Ironically, what people whom I have lured away from the MMOs I play have proven to me is that they enjoy the departure from Recount Meters and Leaderboards.  A chance to play a character rather than gear/stat dependant Elitist Jerk number crunched numeric machine is what makes D&D fun.

I do like your thinking, Ardisiankhaine, but I would personally still take it further.  Something like:




































































































Ability ScoreD20 modDMG mod
3-2-3
4-2-2
5-1-2
6-1-1
7-1
8-1
9
10
11
12
13+1
14+1
15+1+1
16+1+2
17+2+2
18+2+3
19+3+4
20+3+5



I would want to see the heavy impact to skills and combat be even further out… it also allows for higher stats on creatures without the dramatic impact on their power or combat ability.  A 14 DEX creature wouldn’t be outrageously better with a dagger, but it would certainly indicate that they’d be a little more dangerous.  All the “common” humanoids that make up the bulk of the world wouldn’t be difficult to balance and add.  XP values would be simple, too, because you’d have pretty clear baseline attacks, damage, etc., centered more around the creature’s HD/Level (power) and not nearly as impacted by stats.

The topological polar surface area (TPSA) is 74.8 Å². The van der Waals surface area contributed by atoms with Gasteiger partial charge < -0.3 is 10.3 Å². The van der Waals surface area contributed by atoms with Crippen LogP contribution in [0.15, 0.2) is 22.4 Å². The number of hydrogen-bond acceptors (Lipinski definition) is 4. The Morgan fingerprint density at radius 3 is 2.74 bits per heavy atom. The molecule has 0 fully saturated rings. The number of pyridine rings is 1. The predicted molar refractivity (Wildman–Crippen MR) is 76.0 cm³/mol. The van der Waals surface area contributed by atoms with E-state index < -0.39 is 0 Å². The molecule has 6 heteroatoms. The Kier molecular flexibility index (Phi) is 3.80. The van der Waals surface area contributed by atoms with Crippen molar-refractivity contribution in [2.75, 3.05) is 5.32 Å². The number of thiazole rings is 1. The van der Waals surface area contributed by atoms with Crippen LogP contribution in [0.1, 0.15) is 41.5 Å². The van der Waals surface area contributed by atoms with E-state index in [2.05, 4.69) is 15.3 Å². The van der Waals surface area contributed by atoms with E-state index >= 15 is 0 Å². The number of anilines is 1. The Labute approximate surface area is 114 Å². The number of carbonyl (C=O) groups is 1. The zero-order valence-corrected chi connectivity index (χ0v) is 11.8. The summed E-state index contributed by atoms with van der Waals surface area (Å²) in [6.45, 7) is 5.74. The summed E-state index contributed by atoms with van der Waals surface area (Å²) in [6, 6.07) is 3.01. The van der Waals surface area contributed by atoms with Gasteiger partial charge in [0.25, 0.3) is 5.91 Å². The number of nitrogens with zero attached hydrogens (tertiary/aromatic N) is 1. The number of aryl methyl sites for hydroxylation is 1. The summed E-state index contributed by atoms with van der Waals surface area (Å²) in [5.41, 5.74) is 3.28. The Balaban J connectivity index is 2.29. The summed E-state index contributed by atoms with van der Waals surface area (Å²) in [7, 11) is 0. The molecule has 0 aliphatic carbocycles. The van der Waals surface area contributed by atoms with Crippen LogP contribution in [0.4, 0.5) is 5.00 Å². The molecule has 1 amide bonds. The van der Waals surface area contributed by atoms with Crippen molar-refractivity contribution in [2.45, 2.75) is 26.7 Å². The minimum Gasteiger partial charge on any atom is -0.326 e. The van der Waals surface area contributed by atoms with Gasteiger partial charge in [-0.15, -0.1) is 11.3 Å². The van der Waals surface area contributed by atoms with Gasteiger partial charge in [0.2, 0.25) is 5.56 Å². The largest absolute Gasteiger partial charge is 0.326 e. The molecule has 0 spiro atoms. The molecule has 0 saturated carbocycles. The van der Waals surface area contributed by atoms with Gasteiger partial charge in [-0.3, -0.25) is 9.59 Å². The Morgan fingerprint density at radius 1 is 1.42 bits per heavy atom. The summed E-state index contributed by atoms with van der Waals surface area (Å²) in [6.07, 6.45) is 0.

I really wish they'd reconsider, but.. sigh... I just don't think they have it in them to take a serious look at making the Class Roles be center stage over the character sheet rolls.

PS: Anyone else miss actually having racial penalties?  More frail elves, weak halflings, or homely dwarves for example.  Not sure why, but I do.

PSS: Also, +2 on a stat for humans, after a lot of testing, is too much.  I wouldn't care if they got an extra +1, but the +2/+1 boost on stat charts that are so heavily determining of balance, has too much effect.

I miss roll-under checks. They did that in 2e right?

Either way, my homebrew d10 system (4th grade was a crazy time in my life) was roll under and I always thought quite elegant and easy to explain. That said, rolling under isn't "as fun" for reasons I can't fully grasp.


You know, it's been so long since I played 2E, I don't really recall.  I know in older editions sometimes you'd need to roll low and sometimes roll high, so it was there in one way or another up until 3E, maybe not on attack rolls or saving throws though, idk.